The ancient practice of "gather requirements, write code" is long gone. But the new world of user experience design is not as simple as "put the user first". The "balanced approach" aligns the business mission, user needs, and the growing body of knowledge around how users understand and interact with digital products.
A good user experience is of little value unless that experience moves the user toward accomplishing the company's goals. This is why we take the time to explore and define the company's mission, understand the company's brand and products, and consider all constraints and parameters that must be adhered to.
This is, of course, the heart of UXD. Any data that reveals the intent, inclination, or frustration of the user is pure gold, and most likely, the company already knows a lot about their customers. We may challenge, refute, or confirm this data, but we won't ignore it. But nothing can replace direct face-to-face or voice-to-voice interaction with the target audience; watching, listening, probing, and analyzing behaviors, attitudes, successes and failures while using the product.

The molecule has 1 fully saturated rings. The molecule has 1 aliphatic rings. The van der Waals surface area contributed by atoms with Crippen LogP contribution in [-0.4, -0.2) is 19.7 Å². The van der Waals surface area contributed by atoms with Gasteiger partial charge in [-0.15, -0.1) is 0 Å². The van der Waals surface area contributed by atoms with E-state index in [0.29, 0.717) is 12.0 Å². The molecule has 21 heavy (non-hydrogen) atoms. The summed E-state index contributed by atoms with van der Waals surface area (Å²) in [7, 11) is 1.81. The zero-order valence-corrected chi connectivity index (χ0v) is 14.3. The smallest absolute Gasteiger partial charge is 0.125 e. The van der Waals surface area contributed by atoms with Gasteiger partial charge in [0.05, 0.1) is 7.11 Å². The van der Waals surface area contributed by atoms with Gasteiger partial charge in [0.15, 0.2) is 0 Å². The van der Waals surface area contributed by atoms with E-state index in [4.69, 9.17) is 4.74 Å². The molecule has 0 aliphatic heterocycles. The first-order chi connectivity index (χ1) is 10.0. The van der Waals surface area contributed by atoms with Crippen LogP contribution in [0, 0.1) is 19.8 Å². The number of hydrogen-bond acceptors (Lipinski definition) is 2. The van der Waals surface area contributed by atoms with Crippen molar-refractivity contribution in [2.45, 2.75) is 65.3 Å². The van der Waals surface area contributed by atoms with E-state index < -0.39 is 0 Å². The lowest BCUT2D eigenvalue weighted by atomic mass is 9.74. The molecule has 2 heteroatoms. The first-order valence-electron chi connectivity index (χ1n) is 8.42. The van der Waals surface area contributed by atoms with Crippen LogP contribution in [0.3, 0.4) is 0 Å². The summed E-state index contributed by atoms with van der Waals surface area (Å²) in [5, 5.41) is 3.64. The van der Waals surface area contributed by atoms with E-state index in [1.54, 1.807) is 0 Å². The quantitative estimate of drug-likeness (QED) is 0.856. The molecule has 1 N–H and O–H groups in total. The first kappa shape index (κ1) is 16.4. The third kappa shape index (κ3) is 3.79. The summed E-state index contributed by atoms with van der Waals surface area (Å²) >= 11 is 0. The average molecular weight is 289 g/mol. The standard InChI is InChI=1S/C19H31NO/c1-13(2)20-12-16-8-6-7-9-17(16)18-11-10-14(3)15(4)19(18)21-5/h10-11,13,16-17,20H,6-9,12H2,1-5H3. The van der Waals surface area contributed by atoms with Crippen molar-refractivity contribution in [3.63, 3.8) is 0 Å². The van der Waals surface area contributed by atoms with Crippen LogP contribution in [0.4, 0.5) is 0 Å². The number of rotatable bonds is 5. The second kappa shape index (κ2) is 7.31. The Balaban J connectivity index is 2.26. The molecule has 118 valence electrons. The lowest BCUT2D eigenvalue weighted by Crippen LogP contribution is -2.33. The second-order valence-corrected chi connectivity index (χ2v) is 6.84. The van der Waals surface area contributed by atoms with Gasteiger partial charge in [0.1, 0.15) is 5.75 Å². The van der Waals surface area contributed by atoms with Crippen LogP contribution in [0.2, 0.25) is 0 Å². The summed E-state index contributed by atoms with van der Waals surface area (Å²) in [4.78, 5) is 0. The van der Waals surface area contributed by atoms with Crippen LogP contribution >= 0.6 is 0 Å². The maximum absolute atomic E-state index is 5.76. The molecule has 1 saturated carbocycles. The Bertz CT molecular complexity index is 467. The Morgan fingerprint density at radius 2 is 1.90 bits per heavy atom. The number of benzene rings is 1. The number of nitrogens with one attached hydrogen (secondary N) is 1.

It goes without saying that UCD is built on user research, but not every design decision will have explicit, local research data to back it up. This is where heuristics and established best practices play an important role. Countless thousands of tests and experiments have resulted in an ever-increasing understanding of human-computer interaction, which, if applied appropriately, can help avoid common pitfalls. And any design that falls short of being fully responsive and accessible has already dismissed whole audience segments. User-Centered Design is the glue the connects the user with the business.